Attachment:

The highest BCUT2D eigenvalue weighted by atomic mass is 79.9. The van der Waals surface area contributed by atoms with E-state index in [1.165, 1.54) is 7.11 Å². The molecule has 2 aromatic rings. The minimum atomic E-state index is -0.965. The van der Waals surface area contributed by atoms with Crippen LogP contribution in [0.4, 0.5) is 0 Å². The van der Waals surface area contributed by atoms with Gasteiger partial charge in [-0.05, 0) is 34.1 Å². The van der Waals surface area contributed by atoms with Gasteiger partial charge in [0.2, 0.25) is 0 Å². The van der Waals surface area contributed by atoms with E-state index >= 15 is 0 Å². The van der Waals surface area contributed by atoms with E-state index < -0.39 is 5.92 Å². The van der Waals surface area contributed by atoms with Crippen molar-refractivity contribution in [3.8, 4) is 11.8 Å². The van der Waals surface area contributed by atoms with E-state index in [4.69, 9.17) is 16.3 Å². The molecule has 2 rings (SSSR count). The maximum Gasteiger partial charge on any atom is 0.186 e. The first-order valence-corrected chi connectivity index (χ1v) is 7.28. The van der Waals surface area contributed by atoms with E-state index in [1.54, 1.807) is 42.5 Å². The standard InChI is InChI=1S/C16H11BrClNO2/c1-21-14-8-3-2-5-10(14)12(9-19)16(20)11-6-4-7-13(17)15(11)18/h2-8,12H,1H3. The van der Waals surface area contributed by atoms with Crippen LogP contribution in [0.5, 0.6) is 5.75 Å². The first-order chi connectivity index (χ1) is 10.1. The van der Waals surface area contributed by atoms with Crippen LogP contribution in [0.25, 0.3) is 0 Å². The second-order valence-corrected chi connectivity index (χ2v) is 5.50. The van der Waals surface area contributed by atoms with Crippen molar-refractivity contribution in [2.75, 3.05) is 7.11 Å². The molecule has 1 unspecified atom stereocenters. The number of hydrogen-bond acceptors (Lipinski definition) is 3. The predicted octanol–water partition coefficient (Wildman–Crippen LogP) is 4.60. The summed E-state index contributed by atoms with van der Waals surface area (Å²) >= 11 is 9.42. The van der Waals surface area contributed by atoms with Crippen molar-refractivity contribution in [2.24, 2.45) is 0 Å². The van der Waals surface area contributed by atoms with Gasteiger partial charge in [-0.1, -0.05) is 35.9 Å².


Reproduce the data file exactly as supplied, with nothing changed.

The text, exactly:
The highest BCUT2D eigenvalue weighted by atomic mass is 79.9. The van der Waals surface area contributed by atoms with E-state index in [1.165, 1.54) is 7.11 Å². The molecule has 2 aromatic rings. The minimum atomic E-state index is -0.965. The van der Waals surface area contributed by atoms with Crippen LogP contribution in [0.4, 0.5) is 0 Å². The van der Waals surface area contributed by atoms with Gasteiger partial charge in [-0.05, 0) is 34.1 Å². The van der Waals surface area contributed by atoms with Gasteiger partial charge in [0.2, 0.25) is 0 Å². The van der Waals surface area contributed by atoms with E-state index >= 15 is 0 Å². The van der Waals surface area contributed by atoms with E-state index < -0.39 is 5.92 Å². The van der Waals surface area contributed by atoms with Crippen molar-refractivity contribution in [3.8, 4) is 11.8 Å². The van der Waals surface area contributed by atoms with E-state index in [4.69, 9.17) is 16.3 Å². The molecule has 2 rings (SSSR count). The maximum Gasteiger partial charge on any atom is 0.186 e. The first-order valence-corrected chi connectivity index (χ1v) is 7.28. The van der Waals surface area contributed by atoms with E-state index in [1.54, 1.807) is 42.5 Å². The standard InChI is InChI=1S/C16H11BrClNO2/c1-21-14-8-3-2-5-10(14)12(9-19)16(20)11-6-4-7-13(17)15(11)18/h2-8,12H,1H3. The van der Waals surface area contributed by atoms with Crippen LogP contribution in [0.5, 0.6) is 5.75 Å². The first-order chi connectivity index (χ1) is 10.1. The van der Waals surface area contributed by atoms with Crippen LogP contribution in [0.25, 0.3) is 0 Å². The second-order valence-corrected chi connectivity index (χ2v) is 5.50. The van der Waals surface area contributed by atoms with Crippen molar-refractivity contribution in [2.75, 3.05) is 7.11 Å². The molecule has 1 unspecified atom stereocenters. The number of hydrogen-bond acceptors (Lipinski definition) is 3. The predicted octanol–water partition coefficient (Wildman–Crippen LogP) is 4.60. The summed E-state index contributed by atoms with van der Waals surface area (Å²) >= 11 is 9.42. The van der Waals surface area contributed by atoms with Crippen molar-refractivity contribution in [2.24, 2.45) is 0 Å². The van der Waals surface area contributed by atoms with Gasteiger partial charge in [-0.1, -0.05) is 35.9 Å².